A Long, Long Time Ago and Essentially True

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Houghton Mifflin Harcourt, 2009 - Fiction - 354 pages
8 Reviews
On the eve of World War II, in a place called Half-Village, a young man nicknamed the Pigeon falls in love with a girl fabled for her angelic looks. To court Anielica Hetmanská he offers up his "golden hands" to transform her family’s modest hut into a beautiful home, thereby building his way into her heart.   Then war arrives to cut short their courtship, delay their marriage, and wreak havoc in all their lives, even sending the young lovers far from home to the promise of a new life in Kraków.
Nearly fifty years later, their granddaughter, Beata, repeats their postwar journey, seeking a new life in the fairy-tale city of her grandmother’s stories. But when she arrives in Kraków, instead of the whispered prosperity of the New Poland, she discovers a city caught between its future and its past, and full of frustrated youths. Taken in by her toughtalking cousin Irena and Irena’s glamorous daughter Magda, Beata struggles to find her own place in 1990s Kraków and in the constellation of Irena and Magda’s fierce love. But unexpected events-- tragedies and miracles-- can change lives and open eyes. And Beata may just find a new way of seeing her family's and her country's history-- as well as a vision for her own role in the New Poland.   Whimsical, wise, beautiful, magical, and sometimes even heartbreaking, A Long, Long Time Ago and Essentially True weaves together two remarkable stories, reimagining half a century of Polish history through the legacy of one unforgettable love affair.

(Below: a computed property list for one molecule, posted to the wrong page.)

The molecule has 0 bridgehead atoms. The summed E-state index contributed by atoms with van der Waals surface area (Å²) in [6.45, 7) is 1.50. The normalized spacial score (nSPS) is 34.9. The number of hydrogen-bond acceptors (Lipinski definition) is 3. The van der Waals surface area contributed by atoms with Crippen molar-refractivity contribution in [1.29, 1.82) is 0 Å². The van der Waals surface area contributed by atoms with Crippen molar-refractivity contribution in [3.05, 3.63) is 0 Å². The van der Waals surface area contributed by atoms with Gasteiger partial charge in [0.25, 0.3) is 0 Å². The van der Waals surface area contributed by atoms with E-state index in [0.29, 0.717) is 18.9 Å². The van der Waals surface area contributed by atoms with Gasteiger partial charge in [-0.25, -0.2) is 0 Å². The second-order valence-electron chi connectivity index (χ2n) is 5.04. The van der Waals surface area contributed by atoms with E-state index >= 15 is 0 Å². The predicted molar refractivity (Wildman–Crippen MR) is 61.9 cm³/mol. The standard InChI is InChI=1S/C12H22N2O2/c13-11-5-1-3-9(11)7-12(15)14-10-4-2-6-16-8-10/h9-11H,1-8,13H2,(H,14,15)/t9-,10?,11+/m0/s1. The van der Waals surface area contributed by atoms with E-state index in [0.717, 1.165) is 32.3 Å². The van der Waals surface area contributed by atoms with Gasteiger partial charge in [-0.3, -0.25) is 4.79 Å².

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LibraryThing Review

User Review  - flydodofly - LibraryThing

not that long time ago, really, but seems that way: as generations change, things remain in the past, to spare the children of all the gruesome details, of the suffering. however, bad things also ... Read full review

LibraryThing Review

User Review  - bogopea - LibraryThing

Told in alternating chapters, the life of a family from a small Polish town when the Germans and then Soviets invaded. How the town took care of each other, how they shared food and protected each ... Read full review

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About the author (2009)

BRIGID PASULKA, the descendant of Polish immigrants, first arrived in Kraków in the early nineties, with no contacts, no knowledge of the language, and only a vague idea of Polish culture. She quickly fell in love with the place, learned Polish, and decided to live there for one year. She currently teaches English at a magnet high school in her native Chicago, and is still a frequent visitor to Kraków. An award-winning short story writer, this is her first novel.

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